Saturday, March 31, 2012

Werner Herzog

One of the things that kept me from falling asleep this morning was the second (I think second) installment of Herzog's On Death Row documentary.

Herzog is who Charles Bukowski would have been if he hadn't been a drunk.

He's the ungiddy Bukowski.

I have to confess I find his existential drivel annoying and the false naif persona he takes on as an interviewer annoys me. At this point, Herzog is phoning in existential despair.

I can understand, however, his aesthetic fascination with squalor and the paraphernalia of despair. His camera lovingly hovers over the fold-out table of Bibles in the hallway of the death row prison he is visiting in this installment of his documentary series. Details, details. The concrete world. Yum.

This installment of the documentary series was saved for me because Herzog actually went outside the prison and went to the scene of the gruesome triple murder his interviewee certainly committed, although he denies it to this day, many decades later. If you hear the evidence, you will see he is clearly guilty of the crime. His defense is preposterous. Herzog states up front to the convict that the point of the documentary is not to debate the inmate's guilt or innocence. The inmate agrees to these terms.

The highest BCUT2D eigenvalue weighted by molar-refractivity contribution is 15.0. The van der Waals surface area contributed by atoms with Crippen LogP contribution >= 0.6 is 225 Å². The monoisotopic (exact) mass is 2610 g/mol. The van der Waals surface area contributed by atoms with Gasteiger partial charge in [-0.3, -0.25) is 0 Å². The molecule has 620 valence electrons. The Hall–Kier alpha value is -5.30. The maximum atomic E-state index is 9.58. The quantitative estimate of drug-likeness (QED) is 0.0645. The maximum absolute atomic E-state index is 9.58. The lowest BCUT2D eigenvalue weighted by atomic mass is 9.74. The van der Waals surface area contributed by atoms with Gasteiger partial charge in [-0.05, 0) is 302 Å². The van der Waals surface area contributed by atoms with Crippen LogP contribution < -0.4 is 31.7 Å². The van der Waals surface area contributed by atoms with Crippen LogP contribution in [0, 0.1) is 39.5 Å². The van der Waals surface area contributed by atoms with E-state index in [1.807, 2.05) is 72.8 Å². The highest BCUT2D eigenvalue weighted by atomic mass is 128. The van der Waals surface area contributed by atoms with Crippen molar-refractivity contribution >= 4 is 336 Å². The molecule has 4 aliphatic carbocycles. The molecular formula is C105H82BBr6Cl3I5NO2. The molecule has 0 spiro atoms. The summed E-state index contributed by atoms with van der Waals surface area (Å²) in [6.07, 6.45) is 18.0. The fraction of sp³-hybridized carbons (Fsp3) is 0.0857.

Twice this guy was within minutes of being executed and both times the order was given to stand down.

So if he were Doestoevsky, this guy would have written amazing novels out of the experience.

But he's just a poor schmuck who mixed a lot of cough syrup with alcohol (or other drugs, I forget) and then murdered his nagging wife and her two mentally handicapped sons. He bludgeoned his wife to death and then stabbed the boys to death, one in his bunk bed. The other pitifully walked bleeding out the front door of his house the size of about one hundred refrigerator boxes and walked down the sidewalk to a neighbor's house and fell over on their tiny front porch and bled to death.

An ocean of fucking sad.